# Number of permutations differing in at least $d$ spots in pairwise comparisons

A friend and I were thinking about this problem today but we were unable to come up with a solution.

Problem:

Consider the the numbers $$S=\{1,\ldots,n\}$$. Given $$2\le d \le n$$ what is the maximal number of permutations $$p(d)$$ of $$S$$ you can choose such that the following holds: Whenever you compare two chosen permutations, they differ in at least $$d$$ spots?

Note that we always have $$2\le d\le n$$ since two permutations cannot differ in exactly one spot.

Note also that $$n\le p(d)\le n!$$ for all $$d:$$ $$p$$ is non-increasing and for $$d=n$$ one can choose the natural order first and proceed cyclically by writing $$\begin{matrix} 1 & 2 & \ldots & n-1 & n \\ 2 & 3 & \ldots & n & 1 \\ \ldots & \ldots & \ldots & \ldots & \ldots \\ n & 1 & \ldots & n-2 & n-1 \\ \end{matrix}$$ so that $$p(n) \ge n.$$ Actually $$p(n)=n$$ since when writing the $$n$$ permutations differing in $$n$$ spots in pairwise comparisons into the rows of a matrix, the first column will contain all $$n$$ numbers. Thus it is not possible to add a row to the matrix that differs from all previous rows at the first index.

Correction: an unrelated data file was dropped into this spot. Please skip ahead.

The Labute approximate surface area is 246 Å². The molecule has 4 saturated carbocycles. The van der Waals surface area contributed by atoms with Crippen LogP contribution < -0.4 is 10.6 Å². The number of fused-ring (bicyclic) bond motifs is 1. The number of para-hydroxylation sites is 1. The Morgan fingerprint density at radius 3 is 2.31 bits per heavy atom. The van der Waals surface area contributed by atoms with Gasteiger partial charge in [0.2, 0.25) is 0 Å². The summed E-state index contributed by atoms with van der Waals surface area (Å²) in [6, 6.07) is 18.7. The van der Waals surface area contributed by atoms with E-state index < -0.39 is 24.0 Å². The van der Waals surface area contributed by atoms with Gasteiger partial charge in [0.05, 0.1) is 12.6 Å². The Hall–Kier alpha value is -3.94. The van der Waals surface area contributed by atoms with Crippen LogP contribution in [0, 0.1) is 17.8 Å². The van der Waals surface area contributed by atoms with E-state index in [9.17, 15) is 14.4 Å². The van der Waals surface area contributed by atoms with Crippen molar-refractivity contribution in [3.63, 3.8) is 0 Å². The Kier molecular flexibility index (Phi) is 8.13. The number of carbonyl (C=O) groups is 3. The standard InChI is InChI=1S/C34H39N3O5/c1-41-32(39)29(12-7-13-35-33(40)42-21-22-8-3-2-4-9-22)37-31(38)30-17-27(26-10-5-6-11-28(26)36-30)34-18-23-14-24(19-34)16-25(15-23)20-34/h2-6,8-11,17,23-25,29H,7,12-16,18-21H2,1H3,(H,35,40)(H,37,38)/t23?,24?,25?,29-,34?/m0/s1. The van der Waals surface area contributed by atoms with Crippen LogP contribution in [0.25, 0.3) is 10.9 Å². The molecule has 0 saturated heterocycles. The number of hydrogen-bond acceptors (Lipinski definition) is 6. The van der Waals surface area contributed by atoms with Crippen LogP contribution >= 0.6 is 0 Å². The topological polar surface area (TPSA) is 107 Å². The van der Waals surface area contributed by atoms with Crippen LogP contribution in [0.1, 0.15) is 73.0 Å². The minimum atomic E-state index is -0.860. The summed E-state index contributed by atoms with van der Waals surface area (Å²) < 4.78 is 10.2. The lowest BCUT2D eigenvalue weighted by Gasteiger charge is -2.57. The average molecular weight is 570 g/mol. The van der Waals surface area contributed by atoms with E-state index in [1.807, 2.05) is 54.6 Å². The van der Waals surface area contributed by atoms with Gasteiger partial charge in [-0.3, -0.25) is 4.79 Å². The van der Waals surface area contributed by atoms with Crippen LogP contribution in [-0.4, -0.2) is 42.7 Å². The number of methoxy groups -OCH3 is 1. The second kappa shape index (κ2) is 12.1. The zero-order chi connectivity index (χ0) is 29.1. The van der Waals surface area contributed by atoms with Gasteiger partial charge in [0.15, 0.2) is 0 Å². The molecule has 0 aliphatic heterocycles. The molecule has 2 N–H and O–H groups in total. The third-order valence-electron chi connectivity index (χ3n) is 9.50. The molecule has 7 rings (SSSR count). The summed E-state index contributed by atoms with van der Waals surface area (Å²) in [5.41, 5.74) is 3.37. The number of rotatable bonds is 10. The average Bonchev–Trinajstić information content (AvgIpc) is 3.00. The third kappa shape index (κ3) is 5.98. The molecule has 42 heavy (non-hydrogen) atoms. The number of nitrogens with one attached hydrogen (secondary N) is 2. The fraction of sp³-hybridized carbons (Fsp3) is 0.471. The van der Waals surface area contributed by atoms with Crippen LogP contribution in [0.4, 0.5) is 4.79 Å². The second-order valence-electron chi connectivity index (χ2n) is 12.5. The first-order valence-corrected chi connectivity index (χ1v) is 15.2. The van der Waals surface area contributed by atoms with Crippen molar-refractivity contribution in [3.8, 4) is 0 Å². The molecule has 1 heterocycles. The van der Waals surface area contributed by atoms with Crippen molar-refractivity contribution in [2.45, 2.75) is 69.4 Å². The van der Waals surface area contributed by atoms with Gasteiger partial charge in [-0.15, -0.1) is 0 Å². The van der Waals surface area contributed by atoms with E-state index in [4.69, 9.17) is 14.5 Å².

Example: for $$n=3$$ all possible permutations are: $$\begin{matrix} 1 & 2 & 3\\ 1 & 3 & 2\\ 2 & 1 & 3\\ 2 & 3 & 1\\ 3 & 1 & 2\\ 3 & 2 & 1 \end{matrix}$$ For $$d=3$$ we get $$p(d) = 3$$ since $$n=3,$$ by the reasoning outlines above, and for $$d=2$$ we get $$p(d) = 6$$ since all distinct permutations differ in at least two spots.

You are looking for size of permutation code with Hamming distance. I have found a two years old survey of it - http://www.math.uvic.ca/~dukes/pc-talk.pdf. Most problems are open - for example, even sizes for $$n = 7, d = 4$$ and $$n = 7, d = 5$$ are unknown.
• Do you understand why slide 44 says "Theorem $M(n,4) = (n-1)!$" when the penultimate slide says $343 \le M(7, 4) \le 535$? – Peter Taylor Apr 24 at 13:49
• I suspect it's a typo and should be $M(n, 4) \leqslant (n - 1)!$, as the "proof idea" speaks about upper bound, and then there is a better bound $\frac{n!}{n+2}$ for square $n$. – mihaild Apr 24 at 14:30